It wasn’t easy for Peter to let go of his presuppositions about the Messiah as he left everything and began to follow the One he believed was sent by God, Jesus, the Anointed One, the Christ.  Peter thought power and prestige would come to those who would be with the Messiah when he came into his rule.  Each time he witnessed something that seemed to support that concept of Messiah, the Transfiguration, for example, or the raising of Jairus’s daughter, he was told to tell no one about what had happened until the Son of Man rises from the dead.  Remember the harsh reprimand heaped on Peter?  Get behind me, you Satan, and learn from me.  What did Peter have to learn?  That this Messiah came to serve, not to be served.  This Messiah washed disciples feet and commanded his followers to wash one another’s feet.  This Messiah would be rejected and condemned and would carry the means of his execution to Calvary’s top.  And if Peter would be his disciple, he would have to pick up his cross every day and follow Jesus.

Are those the thoughts whirling through Peter’s head as his crucifixion begins?  At least he had the experience of the Risen One to keep in mind as he faced the ultimate darkness and challenge to faith that would be similar to a descent into hell.

I believe that it is almost always in retrospect and seldom in the moment that we have insights that illumine our faith walks and help us recognize transformative grace.  In the moment we can be flooded with anxiety, resentment, anger, and even desire for revenge.  To have to stand silently before the accuser and be powerless to voice anything in your defense but denial, with reflection time, becomes a share in the Passion when Jesus stood before Pilate and heard himself denounced as a sinner, one who welcomed sinners and ate with them.  To have a friend turn away and choose to be friend no longer becomes akin to that moment of abandonment in the Garden when Jesus watched his disciples flee into the night.  To have one whose feet you washed betray blisters like Judas’s kiss.  And then there is the moment of judgment and condemnation.  It sounds like, Crucify him!

Jesus’ lifeless body lay in the tomb for three days before the Resurrection.  Some of us take longer.  I don’t know how long by tomb time was.  Much of that period was one of numbness and darkness akin to despair.  I had read about the experience of the Dark Night of the Soul.  I don’t pretend to boast that that was my experience, but I now know what it feels like to abandon hope and wonder at God’s distance and silence.  I read Job and understood the temptation to accept guilt and see what was happening as a fit punishment for sin, mine or those of my ancestors.  Sometimes there were tears in the night when sleep would not come.  Sometimes there were prayers for vindication.  Sometimes there was the urge to condemn and cry out for God’s vengeance on those that had brought about this ruin.  And there was the thirst for peace.  At times even death seemed desirable – not suicide, mind you.  That thought never crossed my mind.  But if a terminal illness had been diagnosed, I think I would have welcomed that.  And it was hard to pray.  There were long periods of silence and nothing more.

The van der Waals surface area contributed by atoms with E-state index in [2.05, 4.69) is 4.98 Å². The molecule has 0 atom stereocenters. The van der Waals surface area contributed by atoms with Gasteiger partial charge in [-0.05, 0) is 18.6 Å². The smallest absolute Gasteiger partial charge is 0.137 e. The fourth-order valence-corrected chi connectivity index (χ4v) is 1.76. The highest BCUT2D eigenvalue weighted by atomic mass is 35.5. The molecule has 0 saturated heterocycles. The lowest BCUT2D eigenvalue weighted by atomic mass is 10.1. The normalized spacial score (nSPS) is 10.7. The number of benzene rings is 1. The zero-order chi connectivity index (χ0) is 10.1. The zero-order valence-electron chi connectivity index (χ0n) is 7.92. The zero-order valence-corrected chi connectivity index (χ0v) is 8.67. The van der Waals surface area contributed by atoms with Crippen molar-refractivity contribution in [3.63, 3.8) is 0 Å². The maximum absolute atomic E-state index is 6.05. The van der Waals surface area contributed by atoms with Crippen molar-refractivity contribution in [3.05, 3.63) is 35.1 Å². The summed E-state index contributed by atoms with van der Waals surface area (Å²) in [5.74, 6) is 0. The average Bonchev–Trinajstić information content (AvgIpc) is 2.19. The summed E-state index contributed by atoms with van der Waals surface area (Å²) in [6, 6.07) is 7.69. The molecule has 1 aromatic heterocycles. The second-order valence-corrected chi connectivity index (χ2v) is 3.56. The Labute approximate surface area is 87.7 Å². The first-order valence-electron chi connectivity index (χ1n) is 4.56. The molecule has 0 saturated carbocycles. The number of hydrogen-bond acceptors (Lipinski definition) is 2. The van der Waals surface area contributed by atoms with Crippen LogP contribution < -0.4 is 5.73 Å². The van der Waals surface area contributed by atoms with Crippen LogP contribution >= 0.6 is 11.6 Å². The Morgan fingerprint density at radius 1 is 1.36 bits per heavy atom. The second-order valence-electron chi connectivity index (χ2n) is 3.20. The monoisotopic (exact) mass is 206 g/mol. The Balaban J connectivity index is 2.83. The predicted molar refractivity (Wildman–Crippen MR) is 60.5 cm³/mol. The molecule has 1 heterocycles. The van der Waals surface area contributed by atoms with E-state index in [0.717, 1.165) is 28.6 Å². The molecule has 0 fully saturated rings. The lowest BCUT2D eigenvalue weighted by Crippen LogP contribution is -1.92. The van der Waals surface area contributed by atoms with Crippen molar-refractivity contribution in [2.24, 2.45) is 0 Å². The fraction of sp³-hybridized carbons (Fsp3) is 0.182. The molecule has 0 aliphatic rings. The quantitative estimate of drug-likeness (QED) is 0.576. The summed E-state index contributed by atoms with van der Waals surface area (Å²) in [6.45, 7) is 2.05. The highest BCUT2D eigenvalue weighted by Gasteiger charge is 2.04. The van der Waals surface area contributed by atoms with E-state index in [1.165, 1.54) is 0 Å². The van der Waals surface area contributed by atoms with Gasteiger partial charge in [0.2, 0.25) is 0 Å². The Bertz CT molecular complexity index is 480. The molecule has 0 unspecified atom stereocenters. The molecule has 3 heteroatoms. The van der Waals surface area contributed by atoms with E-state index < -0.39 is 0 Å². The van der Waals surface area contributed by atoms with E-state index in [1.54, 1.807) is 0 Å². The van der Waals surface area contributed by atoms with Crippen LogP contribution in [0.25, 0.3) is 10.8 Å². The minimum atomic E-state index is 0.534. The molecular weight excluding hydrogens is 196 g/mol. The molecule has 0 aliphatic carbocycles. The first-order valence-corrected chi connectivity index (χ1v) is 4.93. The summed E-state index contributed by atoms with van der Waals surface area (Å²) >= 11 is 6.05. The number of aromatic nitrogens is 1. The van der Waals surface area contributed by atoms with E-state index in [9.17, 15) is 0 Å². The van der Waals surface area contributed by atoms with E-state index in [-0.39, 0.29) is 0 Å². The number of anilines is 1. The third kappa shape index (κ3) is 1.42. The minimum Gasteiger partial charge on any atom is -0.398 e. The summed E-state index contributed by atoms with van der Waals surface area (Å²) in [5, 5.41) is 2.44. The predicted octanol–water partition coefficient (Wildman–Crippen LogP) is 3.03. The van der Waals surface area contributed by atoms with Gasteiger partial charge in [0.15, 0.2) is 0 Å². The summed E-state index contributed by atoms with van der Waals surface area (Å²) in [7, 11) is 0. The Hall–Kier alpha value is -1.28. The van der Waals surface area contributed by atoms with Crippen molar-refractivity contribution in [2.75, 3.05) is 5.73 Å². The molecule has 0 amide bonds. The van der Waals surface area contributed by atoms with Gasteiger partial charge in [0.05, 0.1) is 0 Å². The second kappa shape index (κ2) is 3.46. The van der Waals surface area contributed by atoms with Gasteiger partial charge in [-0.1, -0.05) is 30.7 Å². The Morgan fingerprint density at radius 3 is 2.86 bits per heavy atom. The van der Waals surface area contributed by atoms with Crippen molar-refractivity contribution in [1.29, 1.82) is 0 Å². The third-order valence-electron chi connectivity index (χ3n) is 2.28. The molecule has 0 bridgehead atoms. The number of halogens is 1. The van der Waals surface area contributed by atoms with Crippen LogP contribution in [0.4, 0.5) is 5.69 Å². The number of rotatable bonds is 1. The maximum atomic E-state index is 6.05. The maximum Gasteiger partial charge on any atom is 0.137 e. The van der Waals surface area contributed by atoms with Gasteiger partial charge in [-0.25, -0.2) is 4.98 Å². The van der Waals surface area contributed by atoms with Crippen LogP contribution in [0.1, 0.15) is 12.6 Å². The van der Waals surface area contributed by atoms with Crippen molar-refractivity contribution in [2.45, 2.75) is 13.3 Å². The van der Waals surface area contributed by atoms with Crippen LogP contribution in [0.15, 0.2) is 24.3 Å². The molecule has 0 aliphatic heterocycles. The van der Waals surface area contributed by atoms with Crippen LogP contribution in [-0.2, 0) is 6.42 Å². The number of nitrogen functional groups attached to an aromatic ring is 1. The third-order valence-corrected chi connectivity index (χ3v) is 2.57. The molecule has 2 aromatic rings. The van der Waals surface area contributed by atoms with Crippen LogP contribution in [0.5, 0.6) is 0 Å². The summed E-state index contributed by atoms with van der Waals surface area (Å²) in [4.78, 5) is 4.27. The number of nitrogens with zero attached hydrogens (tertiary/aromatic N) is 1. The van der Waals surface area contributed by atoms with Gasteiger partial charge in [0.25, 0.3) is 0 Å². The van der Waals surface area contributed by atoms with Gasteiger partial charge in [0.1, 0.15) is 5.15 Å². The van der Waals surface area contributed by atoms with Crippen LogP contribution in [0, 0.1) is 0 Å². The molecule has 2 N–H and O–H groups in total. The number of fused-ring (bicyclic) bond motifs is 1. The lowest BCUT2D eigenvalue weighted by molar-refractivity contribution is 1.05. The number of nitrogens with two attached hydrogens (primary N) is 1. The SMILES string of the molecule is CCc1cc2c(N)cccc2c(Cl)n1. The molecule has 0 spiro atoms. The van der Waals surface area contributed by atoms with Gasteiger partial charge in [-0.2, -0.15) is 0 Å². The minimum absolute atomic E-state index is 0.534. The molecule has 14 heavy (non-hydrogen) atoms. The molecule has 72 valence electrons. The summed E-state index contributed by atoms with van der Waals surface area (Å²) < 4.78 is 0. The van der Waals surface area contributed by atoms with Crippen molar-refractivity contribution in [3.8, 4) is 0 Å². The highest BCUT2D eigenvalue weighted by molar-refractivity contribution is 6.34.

Then one day the night was over.  The dawn did not come suddenly.  But in a moment there was a sigh, a deep breath, and I knew the sun shone.  I had tohe grace to imitate Jesus and do what he did in his agony.  Father, into your hands I commend my spirit.  The peace I had prayed for flooded my consciousness as I realized that I had let go of it all, of the anger, the resentments, and the denials.  I knew what it meant to forgive and banish any desire for revenge.  Jesus commanded us to love our enemies and to do good to those who hate us.  I don’t know about the doing good, yet; but I do know that I love.

I would not wish my experience on anyone else.  Yet I wonder if in someway each person of faith might have to walk a path similar to mine.  The Cross is at the heart of our faith, just as is Eucharist.  In both we share in Jesus’ dying and rising.  On the Cross Jesus became sin and so destroyed the power of death forever.  As we embrace the particular Cross in our own lives, we have to remember our Baptism where we died with Christ to rise and live his life.  We are endowed with the Priesthood of the Baptized that can never be taken away from us.  We enter into Eucharist to give thanks to God through the dying and rising of Jesus.  The Bread is broken.  The Cup is poured out.  If we share in the Eucharist we have to accept being broken and poured out.  As they say, it goes with the territory.

I believe in the Lord Jesus.  I believe that we have to abandon thoughts of aggrandizement coming to us in this world even as we must abhor lording it over anyone.  The Church Christ began is a servant church that welcomes all, forgives all, and reconciles all in the human family.  I believe that we are called to imitate Jesus as feet-washers.  I believe that we are called to recognize Christ in the lowliest and most vulnerable, in the least desirable and outcast members of society and to love Christ there.  Pouring out the self in service makes for vulnerability.  And Christ is our strength.

I am surprised where this reflection took me.  It wasn’t my intention when I began.  I feel surprised by the Spirit.  One thing is certain as I share these thoughts with you.  My belief in the Resurrection is stronger now than ever before in my life.  Life is stronger than death.  Love conquers hate.  I treasure the memories of what once was.  And I know one day we will know even as we are known – in God’s good time.  There is peace in that.